Herbert Jabez Green (aka Herbert Greene) (1907-1980) was a talented English professional musician and virtuoso of the 81 key Wheatstone Duet Concertina and accomplished player of many different concertinas, the accordion and the piano.
He had an excellent technique and ability to exploit the full capabilities of his instrument, particularly the double keyboards with his use of counterpoint, rich harmonies, tricky embellishments and improvisation. During his lifetime he was fairly well known for his ability and he played in many prestigious and famous venues throughout the UK as well as on BBC radio's Variety Bandbox programme. He began performing in public in the 1920s and continued through to the 1960's.
He grew up in hard times and experienced family difficulties, eventually marrying Bertha Maude Skelton in 1930 whom he also taught to play the concertina, so that she could become his musical partner under the stage name of Marion Vane in a popular and successful double act. They played together for many years at live events all over the UK, entertaining the troops with ENSA during the Second World War and at the same time raising four children, some of whom also later performed with them on stage. They appeared in shows with many well known performers of the day including; Joyce Grenfell, Ivor Novello, Norman Wisdom, Bransby Williams, Kate Carney and Bea Lillie. Mrs Green died in 1962.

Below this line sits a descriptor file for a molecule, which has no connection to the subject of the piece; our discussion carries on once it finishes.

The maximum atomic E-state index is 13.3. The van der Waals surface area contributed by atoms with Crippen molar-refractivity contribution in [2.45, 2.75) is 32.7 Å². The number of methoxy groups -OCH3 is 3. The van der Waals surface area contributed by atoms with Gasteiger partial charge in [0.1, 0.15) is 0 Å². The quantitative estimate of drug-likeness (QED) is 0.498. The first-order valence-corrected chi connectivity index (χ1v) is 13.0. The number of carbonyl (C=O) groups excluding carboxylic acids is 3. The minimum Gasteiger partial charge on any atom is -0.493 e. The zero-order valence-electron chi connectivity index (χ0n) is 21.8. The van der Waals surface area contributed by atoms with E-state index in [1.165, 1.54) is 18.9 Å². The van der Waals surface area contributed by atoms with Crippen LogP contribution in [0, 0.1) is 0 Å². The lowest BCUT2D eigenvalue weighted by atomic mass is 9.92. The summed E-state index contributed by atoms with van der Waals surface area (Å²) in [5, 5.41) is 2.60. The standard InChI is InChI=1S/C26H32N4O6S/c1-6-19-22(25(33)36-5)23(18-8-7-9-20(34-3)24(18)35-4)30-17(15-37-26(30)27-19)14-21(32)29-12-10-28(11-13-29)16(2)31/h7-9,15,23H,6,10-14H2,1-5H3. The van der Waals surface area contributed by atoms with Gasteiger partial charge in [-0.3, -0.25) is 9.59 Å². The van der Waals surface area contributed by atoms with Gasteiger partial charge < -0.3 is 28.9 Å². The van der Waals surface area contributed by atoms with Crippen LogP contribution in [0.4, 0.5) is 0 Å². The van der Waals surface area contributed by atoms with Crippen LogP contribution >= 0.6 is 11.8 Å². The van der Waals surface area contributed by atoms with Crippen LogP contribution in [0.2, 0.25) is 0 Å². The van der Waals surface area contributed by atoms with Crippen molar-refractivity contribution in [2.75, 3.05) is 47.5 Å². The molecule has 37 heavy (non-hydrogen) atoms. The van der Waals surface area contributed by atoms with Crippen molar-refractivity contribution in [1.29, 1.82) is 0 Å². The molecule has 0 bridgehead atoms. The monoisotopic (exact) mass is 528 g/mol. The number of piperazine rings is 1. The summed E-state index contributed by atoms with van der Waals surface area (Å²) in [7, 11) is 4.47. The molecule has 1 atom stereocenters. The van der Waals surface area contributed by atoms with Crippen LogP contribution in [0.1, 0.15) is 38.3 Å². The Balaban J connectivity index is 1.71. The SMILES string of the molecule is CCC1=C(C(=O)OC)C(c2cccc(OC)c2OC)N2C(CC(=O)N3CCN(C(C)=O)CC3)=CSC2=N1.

Herbert Greene also played live on BBC radio and provided background music for The Magic Box (film) (1951), although this was largely edited out in the final release, and Captain Horatio Hornblower (1951) in which a little more of his music can be heard.
Inspired by his admiration for Sir Charles Wheatstone, Herbert Green went on invent the "Concordeon" (a unique musical instrument constructed from part concertina and part accordion) and later an electronic organ that was connected to the keys of his concertina and able to produce many different sounds and effects. He also wrote detailed memoirs about his life and career as an entertainer although these are currently unpublished. Towards the end of his life he became disappointed by the decline in popularity of the concertina in the UK and disillusioned with the direction in which the entertainment industry was heading, feeling that true musical skill and talent were not respected or appreciated as they should be.